Lemon Blueberry Drizzle Cake

When I was lucky enough to still have my British grandmother alive, I would go over to visit her every Friday afternoon for tea time and puzzles and a chat. She always had some home-baked treats waiting for me. This recipe is a plant-based spin on her lemon blueberry drizzle cake: a classic English tea time treat.


1 cup white whole wheat flour
1/2 cup almond flour
1 tsp baking powder
1/2 tsp salt
1/2 cup canola oil
3/4 cup brown sugar
1 flax “egg” (mix 1 tbsp ground flax + 2 1/2 tbsp water in the fridge for 5 minutes)
2/3 cup soy milk
2 whole lemons (1 1/2 tbsp squeezed juice + 2 tsp grated zest)
1 cup frozen blueberries

1 cup icing sugar
1/2 cup orange or lemon juice


In a small bowl, mix the flours, baking powder, and salt. In a separate larger bowl, mix the canola oil, brown sugar, flax “egg”, soy milk, lemon juice and zest. Beat the wet ingredients with a whisk until they’re foamy.

Gradually add the dry ingredients to the wet ingredients and mix until there are no lumps. Then gently fold in the frozen blueberries.

Pour into a parchment-lined loaf pan, add a few extra blueberries on top if you like, then bake at 350F for 55-60 minutes until the top is golden and a knife inserted into the middle of the cake comes out clean.

While the cake is baking, mix the icing ingredients together until they’re nice and smooth. As soon as the cake comes out of the oven, use a chopstick to poke holes into the cake and then drizzle the icing all over the top and sides of the cake.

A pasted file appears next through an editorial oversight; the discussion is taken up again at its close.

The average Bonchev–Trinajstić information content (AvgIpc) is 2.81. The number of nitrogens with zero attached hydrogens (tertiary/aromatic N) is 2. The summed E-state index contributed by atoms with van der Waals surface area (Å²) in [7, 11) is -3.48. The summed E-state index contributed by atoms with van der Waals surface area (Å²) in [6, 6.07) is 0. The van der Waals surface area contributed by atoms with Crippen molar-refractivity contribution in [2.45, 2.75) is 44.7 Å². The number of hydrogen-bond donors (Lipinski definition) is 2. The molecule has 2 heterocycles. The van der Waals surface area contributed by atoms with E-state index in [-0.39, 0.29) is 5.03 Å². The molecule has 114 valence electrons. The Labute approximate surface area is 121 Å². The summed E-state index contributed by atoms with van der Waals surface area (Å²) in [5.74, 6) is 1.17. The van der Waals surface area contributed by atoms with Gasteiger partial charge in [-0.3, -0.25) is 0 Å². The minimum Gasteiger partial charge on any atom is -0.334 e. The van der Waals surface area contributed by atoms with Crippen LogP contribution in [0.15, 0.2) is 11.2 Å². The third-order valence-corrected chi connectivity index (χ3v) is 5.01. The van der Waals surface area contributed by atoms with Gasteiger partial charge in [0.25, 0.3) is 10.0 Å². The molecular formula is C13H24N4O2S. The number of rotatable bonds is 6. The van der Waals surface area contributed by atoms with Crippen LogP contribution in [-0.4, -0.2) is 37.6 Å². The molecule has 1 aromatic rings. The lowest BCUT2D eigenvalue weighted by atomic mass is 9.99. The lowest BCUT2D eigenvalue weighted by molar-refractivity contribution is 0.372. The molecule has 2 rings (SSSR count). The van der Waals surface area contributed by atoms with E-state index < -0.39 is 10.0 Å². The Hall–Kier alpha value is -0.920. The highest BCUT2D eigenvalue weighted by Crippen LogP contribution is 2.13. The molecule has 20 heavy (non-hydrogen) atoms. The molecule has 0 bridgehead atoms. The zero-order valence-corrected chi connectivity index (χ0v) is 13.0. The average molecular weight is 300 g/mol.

Enjoy a lovely slice of your lemon blueberry drizzle cake with a good cup of English tea or a cold glass of soy milk. Have a wonderful day! 🤗


And now for today’s mindfulness insight: it’s a good reminder that whenever people are being unkind or less than wonderful to us, it is only because they are in some kind of pain themselves. If I can generate compassion inside myself for their suffering, I am more likely to appreciate their struggle instead of reacting and getting angry with them.

We all want to be wonderful to each other. Sometimes we’re just too caught up in our own pain to be able to do that. My grandma was remarkably tolerant about other people’s emotions, and I keep trying to learn from her.

Chef Maitri Carmichael brings a creative and peaceful energy to every plate. She grew up in Toronto with a British Grandma and an Italian Nonna who showed their love through food, then she moved to the San Francisco Bay Area for 15 years, spending her free time at community farms and zen kitchens. Originally a scientist and biotech entrepreneur, she graduated from the Vegan Chef School in London (2021) and the Raw Food Culinary Academy in Vancouver (2023), and is now settled in Hawaii.

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